On February 26, 2016, a federal jury in Texas returned not guilty verdicts with respect to charges brought against Vascular Solutions Inc. (“VSI”) and its CEO by the U.S. Department of Justice (“DOJ”), dealing a decisive blow in a case brought before the Yates Memo was issued but touted even then as an effort to enforce corporate and individual accountability.

By way of background, in November 2014, DOJ’s Civil Division obtained an indictment charging VSI and its CEO with counts of introducing adulterated and misbranded medical devices into interstate commerce in connection with a sales campaign related to the Vari-Lase product line. The Vari-Lase system was designed to treat varicose veins by sealing them with a laser.

In the press release announcing the case, the Acting AAG for DOJ’s Civil Division stated “[w]e will take action to hold corporations and their leaders responsible when they violate laws intended to protect public health.”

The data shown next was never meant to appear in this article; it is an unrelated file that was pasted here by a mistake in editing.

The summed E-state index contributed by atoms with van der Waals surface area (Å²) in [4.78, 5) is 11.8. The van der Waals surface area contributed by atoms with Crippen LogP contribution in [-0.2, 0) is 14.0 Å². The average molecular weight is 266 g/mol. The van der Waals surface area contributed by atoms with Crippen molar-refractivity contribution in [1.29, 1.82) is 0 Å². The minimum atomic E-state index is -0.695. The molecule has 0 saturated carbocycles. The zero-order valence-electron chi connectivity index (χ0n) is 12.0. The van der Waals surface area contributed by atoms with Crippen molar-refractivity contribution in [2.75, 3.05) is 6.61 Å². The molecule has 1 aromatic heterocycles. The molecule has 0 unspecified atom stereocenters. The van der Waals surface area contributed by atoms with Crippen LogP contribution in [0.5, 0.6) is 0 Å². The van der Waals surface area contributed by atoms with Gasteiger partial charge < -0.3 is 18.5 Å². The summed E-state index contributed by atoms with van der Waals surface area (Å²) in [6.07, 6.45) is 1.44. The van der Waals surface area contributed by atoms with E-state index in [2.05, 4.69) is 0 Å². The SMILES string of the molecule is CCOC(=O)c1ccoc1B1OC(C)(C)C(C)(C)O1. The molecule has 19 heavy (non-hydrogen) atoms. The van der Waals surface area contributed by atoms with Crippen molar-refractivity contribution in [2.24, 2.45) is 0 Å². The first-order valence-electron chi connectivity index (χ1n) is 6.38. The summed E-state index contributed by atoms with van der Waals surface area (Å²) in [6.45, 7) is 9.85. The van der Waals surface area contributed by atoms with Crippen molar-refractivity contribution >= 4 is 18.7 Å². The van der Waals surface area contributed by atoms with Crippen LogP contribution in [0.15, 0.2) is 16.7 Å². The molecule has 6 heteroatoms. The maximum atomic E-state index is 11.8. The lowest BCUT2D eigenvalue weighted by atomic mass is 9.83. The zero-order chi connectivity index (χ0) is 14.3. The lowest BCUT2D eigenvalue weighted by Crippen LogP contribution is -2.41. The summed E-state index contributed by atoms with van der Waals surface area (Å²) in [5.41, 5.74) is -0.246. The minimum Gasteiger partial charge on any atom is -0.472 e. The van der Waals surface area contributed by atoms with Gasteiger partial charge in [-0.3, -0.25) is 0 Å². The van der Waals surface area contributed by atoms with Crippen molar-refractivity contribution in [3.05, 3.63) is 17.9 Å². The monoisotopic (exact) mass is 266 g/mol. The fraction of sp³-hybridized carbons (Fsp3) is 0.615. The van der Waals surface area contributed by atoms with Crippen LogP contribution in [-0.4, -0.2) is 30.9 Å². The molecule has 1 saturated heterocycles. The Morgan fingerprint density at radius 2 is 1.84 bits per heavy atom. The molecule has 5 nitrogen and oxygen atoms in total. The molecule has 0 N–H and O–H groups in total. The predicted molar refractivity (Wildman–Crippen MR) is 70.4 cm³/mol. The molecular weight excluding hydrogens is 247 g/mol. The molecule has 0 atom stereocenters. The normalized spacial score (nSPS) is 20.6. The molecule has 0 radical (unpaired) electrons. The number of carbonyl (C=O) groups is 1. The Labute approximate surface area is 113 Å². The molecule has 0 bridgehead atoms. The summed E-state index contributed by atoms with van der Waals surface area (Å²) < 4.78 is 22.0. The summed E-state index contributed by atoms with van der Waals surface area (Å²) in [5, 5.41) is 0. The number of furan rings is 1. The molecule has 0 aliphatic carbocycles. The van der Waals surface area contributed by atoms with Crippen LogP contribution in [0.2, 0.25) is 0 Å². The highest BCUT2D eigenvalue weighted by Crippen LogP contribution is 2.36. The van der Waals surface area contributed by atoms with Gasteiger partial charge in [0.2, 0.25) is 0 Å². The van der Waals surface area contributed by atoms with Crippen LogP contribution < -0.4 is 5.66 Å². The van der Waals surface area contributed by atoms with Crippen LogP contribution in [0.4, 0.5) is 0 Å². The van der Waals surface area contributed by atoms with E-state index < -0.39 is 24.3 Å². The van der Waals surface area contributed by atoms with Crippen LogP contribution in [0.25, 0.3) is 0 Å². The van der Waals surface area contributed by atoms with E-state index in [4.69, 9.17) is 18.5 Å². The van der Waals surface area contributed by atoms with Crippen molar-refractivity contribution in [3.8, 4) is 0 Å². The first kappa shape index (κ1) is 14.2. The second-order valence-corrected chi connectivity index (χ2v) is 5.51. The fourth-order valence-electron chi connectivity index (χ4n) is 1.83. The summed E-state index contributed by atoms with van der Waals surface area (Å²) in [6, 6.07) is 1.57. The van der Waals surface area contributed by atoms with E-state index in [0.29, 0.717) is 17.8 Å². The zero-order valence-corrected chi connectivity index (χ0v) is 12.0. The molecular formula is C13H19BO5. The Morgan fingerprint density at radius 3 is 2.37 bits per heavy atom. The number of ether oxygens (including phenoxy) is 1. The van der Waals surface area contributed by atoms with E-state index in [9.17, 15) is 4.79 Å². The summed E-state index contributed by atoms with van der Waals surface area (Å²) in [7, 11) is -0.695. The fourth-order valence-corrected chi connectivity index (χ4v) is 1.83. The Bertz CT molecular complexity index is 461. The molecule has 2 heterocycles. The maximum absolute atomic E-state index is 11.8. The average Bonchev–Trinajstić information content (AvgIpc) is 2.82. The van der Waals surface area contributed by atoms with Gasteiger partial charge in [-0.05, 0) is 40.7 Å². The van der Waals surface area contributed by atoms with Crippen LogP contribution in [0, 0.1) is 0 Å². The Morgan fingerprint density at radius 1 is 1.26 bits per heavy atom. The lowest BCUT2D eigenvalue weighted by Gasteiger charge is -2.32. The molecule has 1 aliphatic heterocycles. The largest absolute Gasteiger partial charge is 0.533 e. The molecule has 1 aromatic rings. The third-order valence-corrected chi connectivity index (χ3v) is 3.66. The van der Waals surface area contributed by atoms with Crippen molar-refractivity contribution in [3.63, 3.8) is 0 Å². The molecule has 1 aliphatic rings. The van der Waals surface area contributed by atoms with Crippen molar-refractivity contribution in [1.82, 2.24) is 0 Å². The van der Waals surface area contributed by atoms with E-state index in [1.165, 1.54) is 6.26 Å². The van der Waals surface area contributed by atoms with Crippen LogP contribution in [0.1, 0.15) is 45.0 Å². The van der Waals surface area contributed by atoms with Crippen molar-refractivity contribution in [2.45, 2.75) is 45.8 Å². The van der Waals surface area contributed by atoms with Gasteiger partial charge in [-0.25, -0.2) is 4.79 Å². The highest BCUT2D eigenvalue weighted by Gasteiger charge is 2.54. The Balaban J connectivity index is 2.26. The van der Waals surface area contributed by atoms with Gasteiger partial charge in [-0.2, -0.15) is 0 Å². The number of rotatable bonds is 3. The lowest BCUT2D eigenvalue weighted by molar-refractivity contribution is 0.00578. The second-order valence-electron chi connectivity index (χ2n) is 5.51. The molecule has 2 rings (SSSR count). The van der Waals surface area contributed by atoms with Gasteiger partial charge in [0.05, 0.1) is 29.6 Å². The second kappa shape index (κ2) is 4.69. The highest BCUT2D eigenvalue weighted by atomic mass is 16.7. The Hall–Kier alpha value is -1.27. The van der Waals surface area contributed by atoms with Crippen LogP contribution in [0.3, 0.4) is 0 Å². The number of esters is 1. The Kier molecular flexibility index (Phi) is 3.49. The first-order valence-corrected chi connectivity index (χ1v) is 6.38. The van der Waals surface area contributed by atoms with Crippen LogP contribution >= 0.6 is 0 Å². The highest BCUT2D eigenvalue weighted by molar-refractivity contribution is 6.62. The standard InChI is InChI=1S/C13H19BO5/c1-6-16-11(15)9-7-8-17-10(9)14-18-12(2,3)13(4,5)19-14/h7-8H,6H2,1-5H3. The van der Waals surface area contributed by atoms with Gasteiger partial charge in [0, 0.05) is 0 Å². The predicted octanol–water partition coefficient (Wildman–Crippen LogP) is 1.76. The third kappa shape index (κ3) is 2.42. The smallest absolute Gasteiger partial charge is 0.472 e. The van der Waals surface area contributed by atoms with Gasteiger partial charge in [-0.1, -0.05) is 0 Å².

In a November 2014 statement regarding the grand jury indictment, VSI pointedly stated at the outset: “The allegations against us are false and we will contest them vigorously,” adding that it was confident of prevailing at trial.  VSI specifically noted that it did not plan to make any changes to its business operations or personnel as a result of the indictment and the Chairman of its Board of Directors made a statement in support.

VSI has now clearly been vindicated. Moreover, following VSI’s success, other companies and their executives may be emboldened to defend a case through trial. At the very least, it is apparent that DOJ’s success in these matters is not a foregone conclusion and that government theories and evidence bear scrutiny and testing.

Much has been said since the Yates Memo about individual accountability having always been a DOJ priority. That is likely true in many respects and the VSI case may above all be a reminder that sometimes a theory of prosecution may be sorely lacking in substantial evidentiary support.